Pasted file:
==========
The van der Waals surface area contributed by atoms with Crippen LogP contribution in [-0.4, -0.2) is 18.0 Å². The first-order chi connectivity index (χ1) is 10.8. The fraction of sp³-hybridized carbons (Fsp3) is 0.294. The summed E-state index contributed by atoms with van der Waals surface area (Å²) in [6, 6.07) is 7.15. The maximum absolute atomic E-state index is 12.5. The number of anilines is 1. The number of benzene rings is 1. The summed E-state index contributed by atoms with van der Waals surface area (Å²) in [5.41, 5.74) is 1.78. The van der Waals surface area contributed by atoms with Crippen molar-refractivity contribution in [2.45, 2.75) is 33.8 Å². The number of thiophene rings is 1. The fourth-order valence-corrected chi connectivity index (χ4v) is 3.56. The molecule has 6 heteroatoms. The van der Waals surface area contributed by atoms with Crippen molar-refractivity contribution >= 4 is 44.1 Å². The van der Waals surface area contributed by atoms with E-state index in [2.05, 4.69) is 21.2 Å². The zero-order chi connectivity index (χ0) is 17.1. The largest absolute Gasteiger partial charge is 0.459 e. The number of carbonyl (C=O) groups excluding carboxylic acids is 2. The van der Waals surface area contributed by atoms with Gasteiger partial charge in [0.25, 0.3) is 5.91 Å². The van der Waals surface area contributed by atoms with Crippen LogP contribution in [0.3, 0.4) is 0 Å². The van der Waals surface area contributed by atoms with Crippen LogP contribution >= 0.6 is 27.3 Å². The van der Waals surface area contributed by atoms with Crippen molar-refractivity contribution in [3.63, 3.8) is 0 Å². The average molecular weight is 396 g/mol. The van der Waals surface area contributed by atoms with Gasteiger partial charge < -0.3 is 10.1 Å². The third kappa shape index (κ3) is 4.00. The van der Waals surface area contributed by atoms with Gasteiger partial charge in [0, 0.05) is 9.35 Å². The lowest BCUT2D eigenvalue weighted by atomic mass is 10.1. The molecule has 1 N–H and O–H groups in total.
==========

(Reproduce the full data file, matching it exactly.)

The van der Waals surface area contributed by atoms with Crippen LogP contribution in [-0.4, -0.2) is 18.0 Å². The first-order chi connectivity index (χ1) is 10.8. The fraction of sp³-hybridized carbons (Fsp3) is 0.294. The summed E-state index contributed by atoms with van der Waals surface area (Å²) in [6, 6.07) is 7.15. The maximum absolute atomic E-state index is 12.5. The number of anilines is 1. The number of benzene rings is 1. The summed E-state index contributed by atoms with van der Waals surface area (Å²) in [5.41, 5.74) is 1.78. The van der Waals surface area contributed by atoms with Crippen molar-refractivity contribution in [2.45, 2.75) is 33.8 Å². The number of thiophene rings is 1. The fourth-order valence-corrected chi connectivity index (χ4v) is 3.56. The molecule has 6 heteroatoms. The van der Waals surface area contributed by atoms with Crippen molar-refractivity contribution >= 4 is 44.1 Å². The van der Waals surface area contributed by atoms with E-state index in [2.05, 4.69) is 21.2 Å². The zero-order chi connectivity index (χ0) is 17.1. The largest absolute Gasteiger partial charge is 0.459 e. The number of carbonyl (C=O) groups excluding carboxylic acids is 2. The van der Waals surface area contributed by atoms with Gasteiger partial charge in [0.25, 0.3) is 5.91 Å². The van der Waals surface area contributed by atoms with Crippen LogP contribution in [0.3, 0.4) is 0 Å². The van der Waals surface area contributed by atoms with Crippen LogP contribution >= 0.6 is 27.3 Å². The van der Waals surface area contributed by atoms with Crippen molar-refractivity contribution in [3.63, 3.8) is 0 Å². The average molecular weight is 396 g/mol. The van der Waals surface area contributed by atoms with Gasteiger partial charge < -0.3 is 10.1 Å². The third kappa shape index (κ3) is 4.00. The van der Waals surface area contributed by atoms with Gasteiger partial charge in [0, 0.05) is 9.35 Å². The lowest BCUT2D eigenvalue weighted by atomic mass is 10.1. The molecule has 1 N–H and O–H groups in total.